It happens all too often for many of us, we go to bed and wake up the next morning with a cold sore. Cold sores are also known as “fever blisters” which often appear on or around the lips, chin or cheek. The herpes simplex virus is responsible for the formation of these fluid filled blisters which may cause pain, redness and swelling around the affected area.

The herpes simplex virus is easily transmitted from one person to the next by touching a cold sore or the fluid inside one, sharing utensils, kissing an infected person or through saliva. There must be a break in the skin in order for the virus to enter the body. Once a person becomes infected with the virus, it will remain dormant for the rest of one’s lifetime. When the virus is active it travels down the nerve cells to the skin often causing a painful, fluid filled blister to appear. Although there is no cure for cold sores there are treatments that are readily available to reduce the severity of symptoms and decrease healing time.



The first time a cold sore appears is known as the “primary” episode. This infection tends to be more painful and longer lasting than subsequent infections. Symptoms may include pain, itching or tingling around the mouth, fever, sore throat or swollen glands. The duration of this primary infection may range from two to six weeks. Some people may never have another episode while others may experience several throughout the year. It is important to remember that subsequent infections tend to be shorter in duration and symptom severity often decreases as well.

For some patients, cold sores may cause pain or embarrassment even though they tend to resolve on their own. Your pharmacist can suggest or even prescribe medications such as Valtrex or Zovirax that may decrease the duration of a cold sore. Over the counter medications (where no prescription is required) often contain an ingredient such as benzocaine to decrease the pain or itching associated with cold sores. Abreva, is another over the counter product which if applied in a timely manner (right when the tingling or burning sensation begins) may also decrease healing time.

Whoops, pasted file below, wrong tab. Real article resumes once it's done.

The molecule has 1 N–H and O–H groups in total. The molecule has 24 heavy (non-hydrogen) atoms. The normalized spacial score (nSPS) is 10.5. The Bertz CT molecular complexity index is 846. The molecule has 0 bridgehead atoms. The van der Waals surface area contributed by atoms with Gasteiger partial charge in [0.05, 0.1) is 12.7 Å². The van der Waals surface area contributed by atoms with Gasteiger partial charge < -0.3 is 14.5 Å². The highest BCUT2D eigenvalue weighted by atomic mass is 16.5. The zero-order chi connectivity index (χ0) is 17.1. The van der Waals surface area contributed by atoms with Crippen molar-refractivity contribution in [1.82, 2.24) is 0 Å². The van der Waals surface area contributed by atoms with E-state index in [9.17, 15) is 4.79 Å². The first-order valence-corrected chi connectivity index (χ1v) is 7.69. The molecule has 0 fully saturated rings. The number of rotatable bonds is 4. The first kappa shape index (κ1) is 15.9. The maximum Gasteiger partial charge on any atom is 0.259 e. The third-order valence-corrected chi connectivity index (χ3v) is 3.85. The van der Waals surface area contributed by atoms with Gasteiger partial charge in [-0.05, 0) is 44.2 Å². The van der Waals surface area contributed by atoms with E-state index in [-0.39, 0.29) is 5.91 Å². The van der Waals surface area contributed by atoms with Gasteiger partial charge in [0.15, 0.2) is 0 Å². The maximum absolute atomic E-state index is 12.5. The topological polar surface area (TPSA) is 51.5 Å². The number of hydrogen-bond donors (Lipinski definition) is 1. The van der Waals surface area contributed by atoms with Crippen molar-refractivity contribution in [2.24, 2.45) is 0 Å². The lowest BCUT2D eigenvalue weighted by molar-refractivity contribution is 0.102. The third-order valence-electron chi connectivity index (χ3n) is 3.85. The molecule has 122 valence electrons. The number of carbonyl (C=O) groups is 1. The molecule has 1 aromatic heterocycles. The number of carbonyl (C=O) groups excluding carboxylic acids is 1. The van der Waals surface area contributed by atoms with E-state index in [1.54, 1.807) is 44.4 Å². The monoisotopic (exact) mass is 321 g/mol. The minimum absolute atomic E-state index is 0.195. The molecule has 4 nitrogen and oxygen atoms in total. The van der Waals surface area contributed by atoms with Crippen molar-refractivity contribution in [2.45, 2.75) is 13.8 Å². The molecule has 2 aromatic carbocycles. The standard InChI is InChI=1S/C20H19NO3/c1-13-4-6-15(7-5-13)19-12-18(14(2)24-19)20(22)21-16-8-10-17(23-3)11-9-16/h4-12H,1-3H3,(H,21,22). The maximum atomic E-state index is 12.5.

Triggers often vary from person to person but may include stress, a weakened immune system, intense sunlight or injury to the affected area. Remember, there is no need to cringe next time you feel that burning or tingling sensation, your pharmacist is here to help you!

Tammy Callaghan Pharmacist, BSP

Your Trusted Saskatoon Pharmacy tip on How to Improve Memory

Here they share Improve Memory in a Few Easy Steps:



Everyone's memory needs an occasional boost. But for people living with dementia, knowing how to improve memory recall can make profound differences in their lives and the lives of their families. Spending time together with memory exercises and games is a great way to enjoy a loved one's company. Below are some ideas for games and activities.